The 21-page circular from the Further Education Funding Council includes a model contract for colleges entering into franchising agreements and a set of control tests which flesh out previous funding guidelines.
But David Mason, principal of York College of Further and Higher education, which runs a number of such courses, said the document represented a significant shift in policy by the FEFC.
"The application of the new controls retrospectively cannot be justified given the FEFC encouragement to date," he said.
York has franchised courses leading to coaching qualifications in football, basketball, table tennis and karate. "This is significantly different to the guidance already given and has the potential to shut a great deal of them down. We are running courses under the old regime and suddenly the goalposts have moved."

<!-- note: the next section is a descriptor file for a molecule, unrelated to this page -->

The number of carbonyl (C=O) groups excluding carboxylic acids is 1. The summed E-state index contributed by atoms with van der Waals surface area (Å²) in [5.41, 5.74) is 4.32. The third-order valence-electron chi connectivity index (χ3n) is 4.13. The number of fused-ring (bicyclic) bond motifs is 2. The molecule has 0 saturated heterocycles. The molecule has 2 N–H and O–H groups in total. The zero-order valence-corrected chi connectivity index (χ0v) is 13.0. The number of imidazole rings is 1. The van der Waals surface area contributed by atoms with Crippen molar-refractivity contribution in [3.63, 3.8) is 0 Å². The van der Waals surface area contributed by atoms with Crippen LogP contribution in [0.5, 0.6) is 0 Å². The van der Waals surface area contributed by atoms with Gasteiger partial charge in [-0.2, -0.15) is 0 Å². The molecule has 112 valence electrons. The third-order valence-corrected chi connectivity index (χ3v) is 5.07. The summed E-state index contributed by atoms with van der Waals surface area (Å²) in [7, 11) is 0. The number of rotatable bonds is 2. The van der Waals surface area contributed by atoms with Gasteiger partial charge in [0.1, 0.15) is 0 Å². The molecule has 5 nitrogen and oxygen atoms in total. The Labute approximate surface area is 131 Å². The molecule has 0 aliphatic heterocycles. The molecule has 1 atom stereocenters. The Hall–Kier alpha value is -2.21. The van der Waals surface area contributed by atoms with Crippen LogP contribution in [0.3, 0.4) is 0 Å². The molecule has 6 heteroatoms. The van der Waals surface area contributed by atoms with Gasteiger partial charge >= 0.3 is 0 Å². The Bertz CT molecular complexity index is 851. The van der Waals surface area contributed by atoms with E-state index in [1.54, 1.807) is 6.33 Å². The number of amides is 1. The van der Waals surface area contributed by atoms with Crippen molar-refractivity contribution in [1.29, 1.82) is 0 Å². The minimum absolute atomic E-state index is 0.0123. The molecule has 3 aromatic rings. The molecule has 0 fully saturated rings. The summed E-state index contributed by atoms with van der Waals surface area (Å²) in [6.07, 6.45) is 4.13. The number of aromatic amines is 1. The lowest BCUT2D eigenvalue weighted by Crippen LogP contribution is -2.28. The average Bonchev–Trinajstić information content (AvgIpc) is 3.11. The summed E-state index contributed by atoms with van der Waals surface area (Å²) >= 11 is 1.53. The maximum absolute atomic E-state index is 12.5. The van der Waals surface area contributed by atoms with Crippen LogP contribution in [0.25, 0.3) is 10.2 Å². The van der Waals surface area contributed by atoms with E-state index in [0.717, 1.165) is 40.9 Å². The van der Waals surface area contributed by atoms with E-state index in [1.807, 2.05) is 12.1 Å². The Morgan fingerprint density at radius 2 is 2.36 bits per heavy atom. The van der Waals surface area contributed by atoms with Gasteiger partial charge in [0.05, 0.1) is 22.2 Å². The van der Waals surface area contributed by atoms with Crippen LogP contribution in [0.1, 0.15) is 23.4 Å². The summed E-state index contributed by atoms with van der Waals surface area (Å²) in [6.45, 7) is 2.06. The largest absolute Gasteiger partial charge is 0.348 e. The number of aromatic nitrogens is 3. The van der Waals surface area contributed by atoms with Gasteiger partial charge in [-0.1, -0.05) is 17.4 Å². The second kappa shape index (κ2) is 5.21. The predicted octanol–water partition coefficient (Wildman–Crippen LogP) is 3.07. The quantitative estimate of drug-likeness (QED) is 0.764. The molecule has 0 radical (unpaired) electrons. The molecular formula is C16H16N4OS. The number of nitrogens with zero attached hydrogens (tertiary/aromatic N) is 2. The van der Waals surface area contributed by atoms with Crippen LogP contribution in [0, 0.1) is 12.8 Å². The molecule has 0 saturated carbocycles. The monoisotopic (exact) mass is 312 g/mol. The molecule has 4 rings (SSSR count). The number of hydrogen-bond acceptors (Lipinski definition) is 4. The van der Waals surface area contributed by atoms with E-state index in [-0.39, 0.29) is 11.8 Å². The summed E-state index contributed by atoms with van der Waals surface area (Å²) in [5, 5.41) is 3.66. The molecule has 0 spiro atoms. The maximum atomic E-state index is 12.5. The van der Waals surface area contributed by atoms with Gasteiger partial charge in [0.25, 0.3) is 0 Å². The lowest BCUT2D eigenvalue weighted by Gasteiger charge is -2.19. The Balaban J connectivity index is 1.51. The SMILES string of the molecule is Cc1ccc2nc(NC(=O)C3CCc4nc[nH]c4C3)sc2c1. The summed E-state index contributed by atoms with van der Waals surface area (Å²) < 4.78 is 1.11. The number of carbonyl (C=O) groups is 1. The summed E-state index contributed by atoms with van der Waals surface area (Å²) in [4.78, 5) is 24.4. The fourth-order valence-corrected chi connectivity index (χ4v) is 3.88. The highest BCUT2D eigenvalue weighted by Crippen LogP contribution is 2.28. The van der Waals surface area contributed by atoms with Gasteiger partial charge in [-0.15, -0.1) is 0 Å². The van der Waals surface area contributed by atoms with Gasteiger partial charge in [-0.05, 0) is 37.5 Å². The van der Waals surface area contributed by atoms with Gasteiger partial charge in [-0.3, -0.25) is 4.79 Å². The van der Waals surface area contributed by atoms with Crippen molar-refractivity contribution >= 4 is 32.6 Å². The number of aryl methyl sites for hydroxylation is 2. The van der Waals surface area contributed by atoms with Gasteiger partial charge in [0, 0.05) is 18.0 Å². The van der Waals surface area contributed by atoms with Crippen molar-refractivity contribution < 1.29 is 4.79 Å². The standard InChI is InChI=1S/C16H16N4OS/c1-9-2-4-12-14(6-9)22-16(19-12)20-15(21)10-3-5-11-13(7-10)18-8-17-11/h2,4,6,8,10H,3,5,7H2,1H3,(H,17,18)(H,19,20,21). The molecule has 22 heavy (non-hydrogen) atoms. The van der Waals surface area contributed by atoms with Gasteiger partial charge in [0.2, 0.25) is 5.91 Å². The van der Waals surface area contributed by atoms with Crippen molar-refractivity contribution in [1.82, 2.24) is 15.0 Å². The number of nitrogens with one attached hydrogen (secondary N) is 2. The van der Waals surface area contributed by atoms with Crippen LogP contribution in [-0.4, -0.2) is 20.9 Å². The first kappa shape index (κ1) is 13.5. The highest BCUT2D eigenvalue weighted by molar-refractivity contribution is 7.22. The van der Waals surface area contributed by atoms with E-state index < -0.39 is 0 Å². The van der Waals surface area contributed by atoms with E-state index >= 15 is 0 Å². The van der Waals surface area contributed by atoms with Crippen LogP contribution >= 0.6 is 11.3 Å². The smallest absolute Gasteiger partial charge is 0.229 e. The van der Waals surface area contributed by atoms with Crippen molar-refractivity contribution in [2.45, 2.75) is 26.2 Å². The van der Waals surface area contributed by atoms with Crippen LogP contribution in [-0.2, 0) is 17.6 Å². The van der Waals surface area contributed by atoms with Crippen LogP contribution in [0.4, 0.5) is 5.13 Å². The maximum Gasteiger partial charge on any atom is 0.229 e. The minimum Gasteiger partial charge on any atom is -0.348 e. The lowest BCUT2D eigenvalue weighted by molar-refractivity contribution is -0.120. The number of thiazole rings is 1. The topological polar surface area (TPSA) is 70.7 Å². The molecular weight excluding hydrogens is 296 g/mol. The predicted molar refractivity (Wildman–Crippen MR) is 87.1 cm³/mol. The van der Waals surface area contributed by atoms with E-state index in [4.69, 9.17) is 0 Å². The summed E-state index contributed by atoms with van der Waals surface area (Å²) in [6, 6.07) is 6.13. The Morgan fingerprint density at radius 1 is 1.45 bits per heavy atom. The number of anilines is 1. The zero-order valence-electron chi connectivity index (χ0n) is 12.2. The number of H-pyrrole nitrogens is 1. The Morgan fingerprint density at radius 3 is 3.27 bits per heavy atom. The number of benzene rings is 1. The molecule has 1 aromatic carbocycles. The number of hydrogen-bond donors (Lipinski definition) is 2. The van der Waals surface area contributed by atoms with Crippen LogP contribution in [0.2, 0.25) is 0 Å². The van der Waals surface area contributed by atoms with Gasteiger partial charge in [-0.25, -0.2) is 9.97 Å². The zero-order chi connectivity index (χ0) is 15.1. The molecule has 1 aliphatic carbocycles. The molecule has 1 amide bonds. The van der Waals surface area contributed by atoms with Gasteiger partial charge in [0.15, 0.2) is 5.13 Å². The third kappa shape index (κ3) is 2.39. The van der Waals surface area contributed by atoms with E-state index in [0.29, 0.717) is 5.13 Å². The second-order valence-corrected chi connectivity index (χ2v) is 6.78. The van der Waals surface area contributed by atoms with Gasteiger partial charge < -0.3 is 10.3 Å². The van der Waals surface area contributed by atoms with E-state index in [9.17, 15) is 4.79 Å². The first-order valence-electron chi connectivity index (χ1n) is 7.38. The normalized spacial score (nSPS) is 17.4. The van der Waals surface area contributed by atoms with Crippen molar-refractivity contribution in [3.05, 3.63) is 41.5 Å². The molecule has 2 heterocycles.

The stumbling block, he says, is the requirement to oversee student enrolment. "These courses are running in all sorts of places across the country. Realistically, we can't be there all the time."
David Houlston, education officer at the National Coaching Foundation, who has helped to advise colleges and sports awarding bodies on setting up franchised courses, said around 60 colleges ran coaching courses and that there seemed little reason to change the quality assurance standards already agreed with the FEFC. But he added: "Many of the agreements I have seen fit exactly the requirements of the contract."
The Association for Colleges gave the circular a cautious welcome and applauded the publication of clear guidelines. "Until recently there has been little guidance on where the limits of franchising might lie, or what constitutes acceptable practice," said the AFC's Ngaio Crequer.
"But it is equally clear that the new rules will impose limits on the way franchising can develop and will mean that franchising cannot be a low-cost route to expansion. This will have an impact on the rate at which colleges can expand."